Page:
But again, you could have some functional analogue that does the same physical thing that your consciousness does. Any physical affect that consciousness has on the world could be in theory caused by something else. If consciousness has an affect on the physical world, it’s no coincidence that a copy of consciousness would have to be hyper specific and cause you to talk about consciousness in exactly the same way.
One strange thing you might postulate is that there’s a Zombie Master, a god within the Zombie World who surreptitiously takes control of zombie philosophers and makes them talk and write about consciousness.
A Zombie Master doesn’t seem impossible. Human beings often don’t sound all that coherent when talking about consciousness. It might not be that hard to fake their discourse, to the standards of, say, a human amateur talking in a bar. Maybe you could take, as a corpus, one thousand human amateurs trying to discuss consciousness; feed them into a non-conscious but sophisticated AI, better than today’s models but not self-modifying; and get back discourse about “consciousness” that sounded as sensible as most humans, which is to say, not very.
But this speech about “consciousness” would not be spontaneous. It would not be produced within the AI. It would be a recorded imitation of someone else talking. That is just a holodeck, with a central AI writing the speech of the non-player characters. This is not what the Zombie World is about.
By supposition, the Zombie World is atom-by-atom identical to our own, except that the inhabitants lack consciousness. Furthermore, the atoms in the Zombie World move under the same laws of physics as in our own world. If there are “bridging laws” that govern which configurations of atoms evoke consciousness, those bridging laws are absent. But, by hypothesis, the difference is not experimentally detectable. When it comes to saying whether a quark zigs or zags or exerts a force on nearby quarks—anything experimentally measurable—the same physical laws govern.
This is not true. As this paper notes
[A]n interactionist dualist can accept the possibility of zombies, by accepting the possibility of physically identical worlds in which physical causal gaps go unfilled, or are filled by something other than mental processes. The first possibility would have many unexplained physical events, but there is nothing metaphysically impossible about unexplained physical events. Also: a Russellian “panprotopsychist”, who holds that consciousness is constituted by the unknown intrinsic categorical bases of microphysical dispositions, can accept the possibility of zombies by accepting the possibility of worlds in which the microphysical dispositions have a different categorical basis, or none at all. (Chalmers 2004:184)
Chalmers himself notes in a comment below the original post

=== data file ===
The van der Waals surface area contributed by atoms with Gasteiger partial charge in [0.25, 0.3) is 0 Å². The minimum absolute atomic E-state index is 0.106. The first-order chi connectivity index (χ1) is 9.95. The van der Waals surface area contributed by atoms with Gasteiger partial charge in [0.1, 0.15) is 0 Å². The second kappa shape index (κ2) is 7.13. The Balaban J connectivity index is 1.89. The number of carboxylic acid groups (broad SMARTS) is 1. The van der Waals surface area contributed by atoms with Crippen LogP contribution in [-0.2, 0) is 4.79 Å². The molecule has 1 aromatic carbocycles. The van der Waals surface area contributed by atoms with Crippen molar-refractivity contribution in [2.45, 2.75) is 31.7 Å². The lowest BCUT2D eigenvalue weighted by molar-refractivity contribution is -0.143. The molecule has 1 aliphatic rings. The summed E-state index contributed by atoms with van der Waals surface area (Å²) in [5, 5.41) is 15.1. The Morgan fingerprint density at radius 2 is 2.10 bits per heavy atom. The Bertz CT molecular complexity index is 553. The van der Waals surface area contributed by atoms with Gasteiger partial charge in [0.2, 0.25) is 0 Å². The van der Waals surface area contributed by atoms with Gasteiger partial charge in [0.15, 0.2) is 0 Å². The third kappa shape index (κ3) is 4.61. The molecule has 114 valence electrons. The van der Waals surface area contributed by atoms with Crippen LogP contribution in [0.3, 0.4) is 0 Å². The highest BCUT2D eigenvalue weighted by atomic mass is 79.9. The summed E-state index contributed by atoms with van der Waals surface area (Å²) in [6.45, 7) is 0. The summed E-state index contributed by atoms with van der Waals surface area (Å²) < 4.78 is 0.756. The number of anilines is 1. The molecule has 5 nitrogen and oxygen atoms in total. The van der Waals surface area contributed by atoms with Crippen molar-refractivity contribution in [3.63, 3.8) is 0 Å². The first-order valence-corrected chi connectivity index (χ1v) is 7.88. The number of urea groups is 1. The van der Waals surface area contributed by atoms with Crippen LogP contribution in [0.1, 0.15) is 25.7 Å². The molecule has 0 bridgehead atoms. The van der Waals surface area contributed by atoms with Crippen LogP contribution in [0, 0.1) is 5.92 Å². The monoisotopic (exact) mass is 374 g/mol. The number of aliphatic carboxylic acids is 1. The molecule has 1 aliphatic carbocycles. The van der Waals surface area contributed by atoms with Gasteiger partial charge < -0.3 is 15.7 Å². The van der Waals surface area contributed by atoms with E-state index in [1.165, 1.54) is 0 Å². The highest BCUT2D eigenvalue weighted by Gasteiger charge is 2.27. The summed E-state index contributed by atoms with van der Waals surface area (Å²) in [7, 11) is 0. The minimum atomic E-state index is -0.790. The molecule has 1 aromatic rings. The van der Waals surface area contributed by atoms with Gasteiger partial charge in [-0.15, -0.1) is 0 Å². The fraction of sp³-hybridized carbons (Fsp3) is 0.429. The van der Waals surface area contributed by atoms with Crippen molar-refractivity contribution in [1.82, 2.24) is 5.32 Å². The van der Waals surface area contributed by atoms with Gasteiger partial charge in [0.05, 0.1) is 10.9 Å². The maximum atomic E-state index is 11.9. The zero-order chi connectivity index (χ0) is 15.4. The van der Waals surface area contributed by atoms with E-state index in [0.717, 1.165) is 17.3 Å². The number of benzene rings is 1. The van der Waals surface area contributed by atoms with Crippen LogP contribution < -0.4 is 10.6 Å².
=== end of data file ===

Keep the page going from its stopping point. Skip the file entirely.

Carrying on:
It seems to me that although you present your arguments as arguments against the thesis (Z) that zombies are logically possible, they’re really arguments against the thesis (E) that consciousness plays no causal role. Of course thesis E, epiphenomenalism, is a much easier target. This would be a legitimate strategy if thesis Z entails thesis E, as you appear to assume, but this is incorrect. I endorse Z, but I don’t endorse E: see my discussion in “Consciousness and its Place in Nature”, especially the discussion of interactionism (type-D dualism) and Russellian monism (type-F monism). I think that the correct conclusion of zombie-style arguments is the disjunction of the type-D, type-E, and type-F views, and I certainly don’t favor the type-E view (epiphenomenalism) over the others. Unlike you, I don’t think there are any watertight arguments against it, but if you’re right that there are, then that just means that the conclusion of the argument should be narrowed to the other two views. Of course there’s a lot more to be said about these issues, and the project of finding good arguments against Z is a worthwhile one, but I think that such an argument requires more than you’ve given us here.
Thus, even if consciousness causes things, that’s just a description of what consciousness does. One could imagine a world where all the atoms move in the same way, as if they’re prompted by consciousness, but they aren’t caused by anything conscious. A subjective experience may do something causally, but you could imagine a physical law on interactionism that does exactly the same things consciousness does. Next Eliezer says
The Zombie World has no room for a Zombie Master, because a Zombie Master has to control the zombie’s lips, and that control is, in principle, experimentally detectable. The Zombie Master moves lips, therefore it has observable consequences. There would be a point where an electron zags, instead of zigging, because the Zombie Master says so. (Unless the Zombie Master is actually in the world, as a pattern of quarks—but then the Zombie World is not atom-by-atom identical to our own, unless you think this world also contains a Zombie Master.)
Interactionism doesn’t hold that consciousness is not experimentally detectable—that’s not a necessary entailment of dualism. The zombie world on interactionism wouldn’t need an extra zombie master. Suppose that the psychophysical law in this world is that when you get a bunch of neurons together they become conscious and then their desires exert some force. Well, the zombie world would have the same forces exerted, just minus the mental state of desires.